Recently, the Department of Education rolled out 276 pages of guidelines for the administration of the 2020 Florida Standards Assessment. They represent a Catch-22 “dilemma from which there is no escape because of mutually conflicting or dependent conditions.” These guidelines paint a DOE so pathologically obsessed with the notion of “unfair advantage,” that it directs teachers/test administrators to completely ignore the humanity of our children in the name of standardization.
Mistakes on the part of teacher or student come with high stakes consequences ranging from a revoked teaching certificate to mandatory grade retention. These conditions look way too much like the forced malpractice of a Catch-22 where there is no escape for teacher or student.
These latest standards mean teachers must let students sleep through the FSA, knowing they will fail. The comments of Florida teacher Jamie Huslander Williams, Florida school psychologist Lois Horn-Diaz and Florida Title 1 teacher Ashlyn Cobb Morton clearly express why this latest directive from the Florida Department of Education is so alarming and wrong. Many thanks to these professionals for speaking up!
Florida teacher Jamie Huslander Williams poignantly describes her reaction to the new FSA administrative guidelines:
“I am a teacher in a school where 100% of our student population qualifies for free breakfast and lunch. Some of our students are homeless, ninety-two percent speak English as a second language, many do not have enough to eat on a day-to-day basis. Many perform at “below grade-level-expectations”.
These students come to school with a desire to graduate. Those students who succeed are often the first in their families to earn a high school diploma. They work hard to meet graduation requirements set forth by the State of Florida. However, my students’ dreams of graduation are being made increasingly more difficult to attain.
Today, during a staff meeting, teachers were introduced to the “Spring 2020 Test Administrator Prohibited Activities”. What follows is taken from the transcript of the training: The Florida Department of Education’s Bureau of K-12 Assessments updated the agreement, which is in effect for all spring 2020 state testing.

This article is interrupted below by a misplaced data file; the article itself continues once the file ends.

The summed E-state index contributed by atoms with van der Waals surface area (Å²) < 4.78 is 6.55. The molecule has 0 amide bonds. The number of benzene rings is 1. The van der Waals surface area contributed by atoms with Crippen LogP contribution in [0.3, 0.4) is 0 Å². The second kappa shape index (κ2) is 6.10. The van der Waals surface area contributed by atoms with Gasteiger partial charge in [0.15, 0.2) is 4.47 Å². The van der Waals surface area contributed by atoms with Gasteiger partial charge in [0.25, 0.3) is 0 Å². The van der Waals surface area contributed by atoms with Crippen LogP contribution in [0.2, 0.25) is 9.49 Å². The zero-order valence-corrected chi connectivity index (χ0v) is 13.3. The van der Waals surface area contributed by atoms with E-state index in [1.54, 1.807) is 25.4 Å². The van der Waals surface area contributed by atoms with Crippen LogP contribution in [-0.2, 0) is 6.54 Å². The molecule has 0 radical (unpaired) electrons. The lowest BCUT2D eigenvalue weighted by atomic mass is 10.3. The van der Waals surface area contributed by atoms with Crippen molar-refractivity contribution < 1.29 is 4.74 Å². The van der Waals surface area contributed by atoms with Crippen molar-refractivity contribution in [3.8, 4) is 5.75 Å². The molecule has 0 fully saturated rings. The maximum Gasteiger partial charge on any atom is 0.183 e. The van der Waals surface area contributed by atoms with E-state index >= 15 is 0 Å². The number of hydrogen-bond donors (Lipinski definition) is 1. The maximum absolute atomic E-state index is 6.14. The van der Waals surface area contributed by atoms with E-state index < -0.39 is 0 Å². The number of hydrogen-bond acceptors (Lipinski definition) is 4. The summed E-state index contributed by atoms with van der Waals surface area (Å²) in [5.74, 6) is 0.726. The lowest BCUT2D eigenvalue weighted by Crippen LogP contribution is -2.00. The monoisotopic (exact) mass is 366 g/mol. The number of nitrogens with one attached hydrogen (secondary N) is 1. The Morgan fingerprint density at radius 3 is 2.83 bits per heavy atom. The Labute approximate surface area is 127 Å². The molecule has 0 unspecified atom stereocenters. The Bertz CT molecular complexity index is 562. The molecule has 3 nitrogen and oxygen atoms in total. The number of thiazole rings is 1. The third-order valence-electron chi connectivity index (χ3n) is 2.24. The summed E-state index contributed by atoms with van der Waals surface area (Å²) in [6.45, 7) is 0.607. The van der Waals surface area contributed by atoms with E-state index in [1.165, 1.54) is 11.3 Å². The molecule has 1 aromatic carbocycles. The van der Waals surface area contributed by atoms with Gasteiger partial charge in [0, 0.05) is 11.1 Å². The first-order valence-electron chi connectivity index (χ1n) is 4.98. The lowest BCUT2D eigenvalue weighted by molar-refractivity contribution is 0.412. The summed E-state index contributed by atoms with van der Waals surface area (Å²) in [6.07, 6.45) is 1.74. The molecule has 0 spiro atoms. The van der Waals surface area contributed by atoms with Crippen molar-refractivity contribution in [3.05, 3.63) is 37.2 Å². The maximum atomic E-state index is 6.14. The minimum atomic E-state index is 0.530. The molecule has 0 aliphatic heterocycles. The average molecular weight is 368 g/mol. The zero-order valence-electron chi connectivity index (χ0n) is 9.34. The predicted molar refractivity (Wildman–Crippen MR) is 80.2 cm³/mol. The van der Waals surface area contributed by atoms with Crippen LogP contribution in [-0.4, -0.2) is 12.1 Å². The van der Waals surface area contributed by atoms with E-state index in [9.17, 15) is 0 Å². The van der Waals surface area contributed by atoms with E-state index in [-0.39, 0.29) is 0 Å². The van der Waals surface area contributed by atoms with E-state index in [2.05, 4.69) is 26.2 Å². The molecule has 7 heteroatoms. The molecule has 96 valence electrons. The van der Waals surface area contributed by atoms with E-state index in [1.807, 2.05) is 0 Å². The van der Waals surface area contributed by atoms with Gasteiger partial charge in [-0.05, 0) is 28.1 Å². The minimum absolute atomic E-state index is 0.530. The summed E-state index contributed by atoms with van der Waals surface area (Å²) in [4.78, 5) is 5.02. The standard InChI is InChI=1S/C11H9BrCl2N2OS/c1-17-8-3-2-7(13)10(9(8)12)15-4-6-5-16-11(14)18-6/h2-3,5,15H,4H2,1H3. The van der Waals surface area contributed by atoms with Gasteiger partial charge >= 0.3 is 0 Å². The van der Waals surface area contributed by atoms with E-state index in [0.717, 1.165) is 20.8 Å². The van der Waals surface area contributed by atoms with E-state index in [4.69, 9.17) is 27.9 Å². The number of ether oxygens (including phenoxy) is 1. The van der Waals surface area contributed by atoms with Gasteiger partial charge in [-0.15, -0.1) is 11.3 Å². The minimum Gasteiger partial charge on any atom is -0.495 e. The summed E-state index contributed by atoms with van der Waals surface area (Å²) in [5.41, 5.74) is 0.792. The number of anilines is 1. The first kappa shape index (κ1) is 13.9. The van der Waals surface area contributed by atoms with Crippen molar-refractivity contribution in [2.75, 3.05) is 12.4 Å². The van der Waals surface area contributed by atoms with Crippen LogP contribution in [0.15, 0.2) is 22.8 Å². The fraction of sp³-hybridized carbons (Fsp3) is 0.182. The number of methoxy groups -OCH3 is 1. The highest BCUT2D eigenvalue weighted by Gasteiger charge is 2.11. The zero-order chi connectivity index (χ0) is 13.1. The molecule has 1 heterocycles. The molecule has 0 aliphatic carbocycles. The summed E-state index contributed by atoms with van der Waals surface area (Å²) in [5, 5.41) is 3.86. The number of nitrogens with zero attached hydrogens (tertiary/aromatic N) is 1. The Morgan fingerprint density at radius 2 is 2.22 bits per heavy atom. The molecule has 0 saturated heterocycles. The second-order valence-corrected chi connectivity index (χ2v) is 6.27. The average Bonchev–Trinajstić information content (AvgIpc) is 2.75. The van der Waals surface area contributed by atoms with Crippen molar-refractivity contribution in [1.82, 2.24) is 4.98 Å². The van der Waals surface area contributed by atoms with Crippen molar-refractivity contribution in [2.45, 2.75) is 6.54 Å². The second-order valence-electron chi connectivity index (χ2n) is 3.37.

They put these requirements in place to address inappropriate practices they found during their Spring 2019 test monitoring pilot. They went to classrooms around the state and observed assessments actually being given.
The pilot identified test strategies and practices that reduced the standardization of assessments. The concern expressed by the FDOE was that that these practices can give some students, classroom or schools an “unfair advantage.”
What unfair “practices” were giving students an “unfair” advantage? Teachers are no longer permitted to offer students peppermints or bottled water.
In addition, “A test administrator CANNOT remind students to use a strategy, such as underlining key words in passages, before the test begins.”
New policy: During the test administration, do not instruct individual students to go back and check his/her work once finished.
- It must be the student’s decision to check work.
New Policy: Do not instruct students to write down formulas, acronyms, or other strategies on test materials [once they are distributed but] before testing begins.
Note that it is not prohibited for students to choose to jot down formulas or other information onto their test booklet on their own, but the decision to do so, or to write any other notes, marks, or work must be independent and not influenced by a test administrator, proctor or other school staff.
We are testing children not adults! In my opinion, the unfair advantages could be whether a student has eaten prior to testing – which is why teachers offered peppermints and water, to stave off hunger pangs. Reminders to use strategies just prior to testing help to ease the stress of test-taking. Reminders to go back and check work helps students make sure they have answered all questions before submitting.
Where is the humanity and compassion in testing?
People, especially parents, need to know how teachers feel about the harm this is doing to children. I am heartbroken that as an educator I am mandated to impart inhumane treatment on children.”
Florida school psychologist Lois Horn-Diaz explains her professional concerns about banning encouragement while administering the FSA:
“As a school psychologist trained to administer standardized tests, I think it’s outrageous to hear of “encouragement” during the FSA being outlawed for any of our students. I have always utilized a ‘pat on the back’, a quick ‘do your best’ or ‘now go back and check your work’ as I have circulated around the room during FSA testing.